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Indiana Department of Natural Resources

Outdoor Recreation > Trails > Indiana Canoeing > Paddling Techniques Paddling Techniques

One brief remark should precede this section. Basically only three sources of force are available to move a canoe: moving water, gravity, and your paddle. Frequently the first two forces tend to take the boat into some undesirable place and the only solution is to use that third force to prevent it from happening. Some basic yet very effective paddle strokes will be outlined here.

The first stroke to learn is the back stroke. Its purpose is to slow down the canoe relative to obstacles. Maneuvering is easier when moving slowly. The paddle is placed in the water toward the stern and stroked towards the bow. In large waves this is a good way to minimize the water splashed on board.

The second stroke to learn is the draw. It turns the canoe by moving one end of it towards the side on which the paddler is paddling. To execute this stroke, the paddler leans over the gunwale (side) and reaches out with the paddle. He places the blade in the water and strokes (draws) the paddle towards the canoe. This sweeps water under the canoe.

The third stroke is the pry. This has exactly the opposite effect of the draw. It moves one end of the canoe towards the side on which the paddler is not paddling. In this stroke the side of the canoe is used for a fulcrum and the paddle for a lever. The blade slides under the canoe and the paddler pulls the top of the shaft towards himself. Care should be taken not to pinch fingers. At this point, it should be obvious that there is no necessity for both people to paddle on the right to turn left. It should be possible to spin the canoe simply by having the bowman and sternman paddle on opposite sides and do the same stroke. There are few occasions when both paddlers would be caught paddling on the same side as this procedure invariably ends up in a spill.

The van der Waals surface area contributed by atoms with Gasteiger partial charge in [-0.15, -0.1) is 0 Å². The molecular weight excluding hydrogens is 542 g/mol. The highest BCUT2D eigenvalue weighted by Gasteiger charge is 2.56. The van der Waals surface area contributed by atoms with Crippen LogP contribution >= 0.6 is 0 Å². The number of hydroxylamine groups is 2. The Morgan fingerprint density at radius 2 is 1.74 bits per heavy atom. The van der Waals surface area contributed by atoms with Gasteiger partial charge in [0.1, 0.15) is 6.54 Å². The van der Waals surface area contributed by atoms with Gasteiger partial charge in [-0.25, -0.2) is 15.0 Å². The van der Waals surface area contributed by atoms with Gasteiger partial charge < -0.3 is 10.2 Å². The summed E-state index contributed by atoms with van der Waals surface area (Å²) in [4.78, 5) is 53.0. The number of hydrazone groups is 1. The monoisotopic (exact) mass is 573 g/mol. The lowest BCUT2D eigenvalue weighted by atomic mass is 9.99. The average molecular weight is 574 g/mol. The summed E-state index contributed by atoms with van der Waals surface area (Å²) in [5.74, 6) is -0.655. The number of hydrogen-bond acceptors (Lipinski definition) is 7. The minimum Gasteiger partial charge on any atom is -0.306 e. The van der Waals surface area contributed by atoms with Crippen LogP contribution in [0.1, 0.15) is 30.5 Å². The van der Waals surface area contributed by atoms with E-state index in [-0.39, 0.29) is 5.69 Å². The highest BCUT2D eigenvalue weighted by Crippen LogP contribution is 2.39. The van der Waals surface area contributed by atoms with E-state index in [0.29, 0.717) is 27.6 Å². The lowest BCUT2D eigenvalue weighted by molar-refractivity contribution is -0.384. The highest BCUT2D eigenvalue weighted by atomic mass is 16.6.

Once the back stroke, pry and draw are mastered you may draw your attention to the forward strode. This is the stroke you will be using 90% of the time so you owe it to yourself to become proficient to avoid tiring easily. The lower arm should remain relaxed and the primary force should be applied by the top arm to the top of the paddle. Viewed from behind, the paddle should be nearly vertical, and at the end of its thrust it should be swinging in a wide arc parallel to the water. You should not lift the paddle, or you will soon become fatigued.

The forward stroke is fairly obvious. Even though the paddlers are stroking on opposite sides of the canoe at the same time (synchronized), there will be a tendency for the canoe to turn. This turning effect can be reduced if the sternsman will extend the paddle behind the canoe at the end of his stroke. By using a pry (as in a pry stroke) his paddle will act as a rudder to counteract the turning movement his forward stroke has created. This is known as ruddering. It will turn the canoe towards the side on which he is paddling. Ruddering is a commonly used technique although experienced sternmen will generally use a J-stroke, sweep or other stroke to steer the canoe. These other strokes should be learned as they give the sternman more options in navigating the canoe.

The bowman can also help to avoid sudden obstacles by ruddering. In this case he simply swings the paddle over the bow and ahead, placing the paddle almost parallel to the water. The canoe will move toward the paddle.